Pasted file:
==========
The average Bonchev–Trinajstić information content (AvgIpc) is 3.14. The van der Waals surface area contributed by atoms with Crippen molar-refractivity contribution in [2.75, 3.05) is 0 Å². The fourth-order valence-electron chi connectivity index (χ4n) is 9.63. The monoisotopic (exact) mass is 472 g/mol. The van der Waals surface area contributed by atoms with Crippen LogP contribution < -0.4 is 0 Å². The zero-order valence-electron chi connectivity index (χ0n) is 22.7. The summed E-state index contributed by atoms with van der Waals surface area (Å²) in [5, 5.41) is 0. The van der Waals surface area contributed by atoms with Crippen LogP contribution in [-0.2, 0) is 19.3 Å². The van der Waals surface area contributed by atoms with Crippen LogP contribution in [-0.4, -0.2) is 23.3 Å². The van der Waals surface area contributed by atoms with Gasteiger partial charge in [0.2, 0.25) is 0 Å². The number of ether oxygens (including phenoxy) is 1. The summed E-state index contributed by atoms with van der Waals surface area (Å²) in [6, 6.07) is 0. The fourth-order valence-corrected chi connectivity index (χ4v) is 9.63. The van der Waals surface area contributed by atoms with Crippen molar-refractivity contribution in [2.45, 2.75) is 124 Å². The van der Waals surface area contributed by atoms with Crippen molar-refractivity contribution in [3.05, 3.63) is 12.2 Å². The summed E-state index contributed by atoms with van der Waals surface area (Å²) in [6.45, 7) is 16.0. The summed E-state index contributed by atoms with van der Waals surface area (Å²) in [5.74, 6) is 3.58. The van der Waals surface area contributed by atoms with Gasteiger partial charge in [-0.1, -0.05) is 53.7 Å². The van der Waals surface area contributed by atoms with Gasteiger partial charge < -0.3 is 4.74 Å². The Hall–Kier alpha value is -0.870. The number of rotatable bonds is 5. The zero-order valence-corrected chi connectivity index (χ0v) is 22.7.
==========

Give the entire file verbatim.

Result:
The average Bonchev–Trinajstić information content (AvgIpc) is 3.14. The van der Waals surface area contributed by atoms with Crippen molar-refractivity contribution in [2.75, 3.05) is 0 Å². The fourth-order valence-electron chi connectivity index (χ4n) is 9.63. The monoisotopic (exact) mass is 472 g/mol. The van der Waals surface area contributed by atoms with Crippen LogP contribution < -0.4 is 0 Å². The zero-order valence-electron chi connectivity index (χ0n) is 22.7. The summed E-state index contributed by atoms with van der Waals surface area (Å²) in [5, 5.41) is 0. The van der Waals surface area contributed by atoms with Crippen LogP contribution in [-0.2, 0) is 19.3 Å². The van der Waals surface area contributed by atoms with Crippen LogP contribution in [-0.4, -0.2) is 23.3 Å². The van der Waals surface area contributed by atoms with Gasteiger partial charge in [0.2, 0.25) is 0 Å². The number of ether oxygens (including phenoxy) is 1. The summed E-state index contributed by atoms with van der Waals surface area (Å²) in [6, 6.07) is 0. The fourth-order valence-corrected chi connectivity index (χ4v) is 9.63. The van der Waals surface area contributed by atoms with Crippen molar-refractivity contribution in [2.45, 2.75) is 124 Å². The van der Waals surface area contributed by atoms with Crippen molar-refractivity contribution in [3.05, 3.63) is 12.2 Å². The summed E-state index contributed by atoms with van der Waals surface area (Å²) in [6.45, 7) is 16.0. The summed E-state index contributed by atoms with van der Waals surface area (Å²) in [5.74, 6) is 3.58. The van der Waals surface area contributed by atoms with Gasteiger partial charge in [-0.1, -0.05) is 53.7 Å². The van der Waals surface area contributed by atoms with Gasteiger partial charge < -0.3 is 4.74 Å². The Hall–Kier alpha value is -0.870. The number of rotatable bonds is 5. The zero-order valence-corrected chi connectivity index (χ0v) is 22.7.